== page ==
Your Travel Options – IVF Treatment in the Czech Republic
Accessing treatment at an IVF clinic is a course of action which should only be taken after much consideration. The very nature of the treatment makes it stressful, and it demands a lot in terms of time, money and emotional input. Bearing that in mind, it’s vital to find out as much as possible about the clinics you’re thinking of accessing. The information we provide will help you to choose the fertility clinic which perfectly suits your needs.
Increasing numbers of people are opting to travel to another country to undergo IVF treatment. If you make this choice, it’s extremely useful to gather information about your chosen location. Details such as how to get there and what to expect when you arrive will help you to plan and budget for your trip more carefully. With the right forward planning, you’ll be able to reduce the stress of travelling and even enjoy some of the local amenities once you’ve arrived. Although travelling to the Czech Republic for IVF treatment isn’t a holiday, anything which allows you to relax and concentrate on the treatment itself is likely to increase the chances of success.
That’s why we’ve provided some useful information on the following:
Travelling around the Czech Republic
There are 5 international airports in the Czech Republic, although the vast majority of visitors opt to fly into Vaclav Havel Airport in the capital city of Prague. Vaclav Havel Airport handles as many as 12 million passengers per year, flying them to and from 140 cities in 46 different countries. With more than 60 airlines using the airport it should be easy to find a flight which fits into your plans. Those keen on keeping expenses down should note that budget airlines such as EasyJet, Jet2 and Ryanair make extensive use of Vaclav Havel Airport. Smaller airports in the Czech Republic include Karlovy Vary Airport, Mosnov Airport and Turany Airport. A comprehensive road and rail network, as well as regular domestic flights, makes travelling on from your airport of choice a relatively simple task.
The Czech Republic by Road
The Czech Republic is criss-crossed by a network of roads and motorways, with the latter currently being upgraded. In common with many European countries, the Czech Republic charges a toll for motorway driving. To pay the toll, drivers need to purchase a sticker, which is displayed on the right hand side of the windscreen. The current price for the sticker, known as a ‘vignette’, is €12.50 for 10 days or €17.50 for a month. Failure to purchase and display the sticker when driving on the motorway can result in an on the spot fine. Motorways in the Czech Republic are designated by the letter D followed by a number, such as the D1, the countries longest motorway.
Drivers from outside the EU must have international vehicle insurance in the form of a Green card, whilst all vehicle insurance within the EU includes EU-wide third party cover. When using a hire car insurance should be covered within the rental, although the specific details should always be discussed with the individual vendor. Other laws governing driving in the Czech Republic include the following:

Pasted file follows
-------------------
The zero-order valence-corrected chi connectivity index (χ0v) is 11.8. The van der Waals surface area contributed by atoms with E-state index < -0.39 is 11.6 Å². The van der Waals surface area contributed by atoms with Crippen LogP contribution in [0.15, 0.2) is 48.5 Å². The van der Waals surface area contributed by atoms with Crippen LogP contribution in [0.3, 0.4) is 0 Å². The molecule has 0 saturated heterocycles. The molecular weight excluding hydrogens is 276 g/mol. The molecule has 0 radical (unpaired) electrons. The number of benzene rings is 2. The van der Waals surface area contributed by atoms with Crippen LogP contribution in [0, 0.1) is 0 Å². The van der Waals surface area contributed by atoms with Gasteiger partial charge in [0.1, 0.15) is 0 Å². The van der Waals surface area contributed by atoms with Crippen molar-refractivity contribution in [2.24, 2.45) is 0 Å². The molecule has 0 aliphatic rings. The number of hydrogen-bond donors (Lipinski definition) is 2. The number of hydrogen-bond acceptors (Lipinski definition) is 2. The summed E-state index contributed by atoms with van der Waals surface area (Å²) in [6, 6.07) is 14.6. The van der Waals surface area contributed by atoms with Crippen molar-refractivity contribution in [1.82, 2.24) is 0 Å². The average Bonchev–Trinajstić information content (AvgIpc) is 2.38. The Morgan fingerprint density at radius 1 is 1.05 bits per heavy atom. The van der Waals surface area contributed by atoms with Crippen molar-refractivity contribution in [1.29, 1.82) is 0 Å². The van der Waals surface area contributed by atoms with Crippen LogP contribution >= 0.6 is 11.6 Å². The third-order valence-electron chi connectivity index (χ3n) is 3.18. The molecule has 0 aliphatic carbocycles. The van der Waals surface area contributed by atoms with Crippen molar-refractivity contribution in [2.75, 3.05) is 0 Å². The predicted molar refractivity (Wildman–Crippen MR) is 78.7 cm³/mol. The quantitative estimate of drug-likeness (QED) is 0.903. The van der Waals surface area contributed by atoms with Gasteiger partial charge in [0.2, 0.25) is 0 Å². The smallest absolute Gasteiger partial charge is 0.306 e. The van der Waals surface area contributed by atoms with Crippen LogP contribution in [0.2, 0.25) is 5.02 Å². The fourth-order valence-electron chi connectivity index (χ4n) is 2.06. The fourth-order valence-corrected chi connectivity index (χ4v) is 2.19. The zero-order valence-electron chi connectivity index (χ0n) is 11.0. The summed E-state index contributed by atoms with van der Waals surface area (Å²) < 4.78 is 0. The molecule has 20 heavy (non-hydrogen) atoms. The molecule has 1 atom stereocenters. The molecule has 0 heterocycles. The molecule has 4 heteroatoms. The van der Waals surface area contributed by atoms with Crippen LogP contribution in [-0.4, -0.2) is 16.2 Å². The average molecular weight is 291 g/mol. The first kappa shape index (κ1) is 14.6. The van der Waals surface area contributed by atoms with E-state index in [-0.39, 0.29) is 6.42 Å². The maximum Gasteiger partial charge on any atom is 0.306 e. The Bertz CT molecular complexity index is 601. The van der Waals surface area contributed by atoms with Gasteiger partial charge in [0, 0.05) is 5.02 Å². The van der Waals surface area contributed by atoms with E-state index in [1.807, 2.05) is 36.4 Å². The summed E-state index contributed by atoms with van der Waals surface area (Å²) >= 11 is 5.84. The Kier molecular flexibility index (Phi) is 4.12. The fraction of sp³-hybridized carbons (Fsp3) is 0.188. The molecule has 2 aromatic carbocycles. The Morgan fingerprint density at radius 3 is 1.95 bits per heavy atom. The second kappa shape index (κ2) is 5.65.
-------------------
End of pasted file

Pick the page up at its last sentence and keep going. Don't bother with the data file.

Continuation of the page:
- All cars must carry a first aid kit, a set of replacement bulbs, a set of replacement fuses, a hazard warning triangle to use in the case of a breakdown and a high visibility reflective jacket for the driver and each passenger
- Right hand drive cars require headlamp converters for driving at night throughout Europe
- Front and rear seatbelts must be worn at all times
- If you’re driving your own vehicle, proof of ownership must be carried
The Czech Republic by Rail
Train travel is a popular means of getting around within the Czech Republic. All Czech cities and towns have a train station, as well as many smaller villages. Three separate companies operate trains in the Czech Republic; Czech Railways (České dráhy), RegioJet, and Leo Express, with the first covering the whole country and the latter handling specific routes. Tickets for Czech Railway services can be purchased on the day of travelling, and a seat reservation is recommended at busier times. Tickets for RegioJet and Leo express can be booked in advance through their respective websites. They categories of train travel available within the Czech Republic are as follows, running from slowest through to fastest:
Osobní – a local train which services every stop on the line
Spěšný – a local train which generally won’t stop at the smaller villages on the line
Rychlík – a regional train serving major towns separated by longer distances
Expres – faster version of the Rychlik
Intercity or Eurocity – a modern long distance train which only stops in major cities
Supercity – the fastest and most up to date trains, linking the major Czech cities. Travel on Supercity trains requires a reservation.
At A Glance
There are no major health risks for people travelling to the Czech Republic, and the standards of healthcare facilities is high, a fact which is helping to make the country a hub for medical tourism. Although visitors are not required to carry vaccination certificates, it is recommended that those visitors who have not previously been vaccinated for hepatitis A and B should be vaccinated before travelling. If you intend spending an extended period in some of the more forested areas of the country, you should seek advice about immunisation against tick borne encephalitis.
The Czech Republic has reciprocal health agreements with most EU countries, and EU travellers should carry a European Health Insurance Card (EHIC), which guarantees access to basic health care. The EHIC does not cover repatriation costs or the non-urgent treatment of ongoing conditions, however, and this is just one reason why visitors should always take out comprehensive travel insurance. The unique circumstances of travelling for fertility treatment mean that it is vital to ensure that your insurance covers every eventuality, and, if you’re in doubt, you should seek expert advice.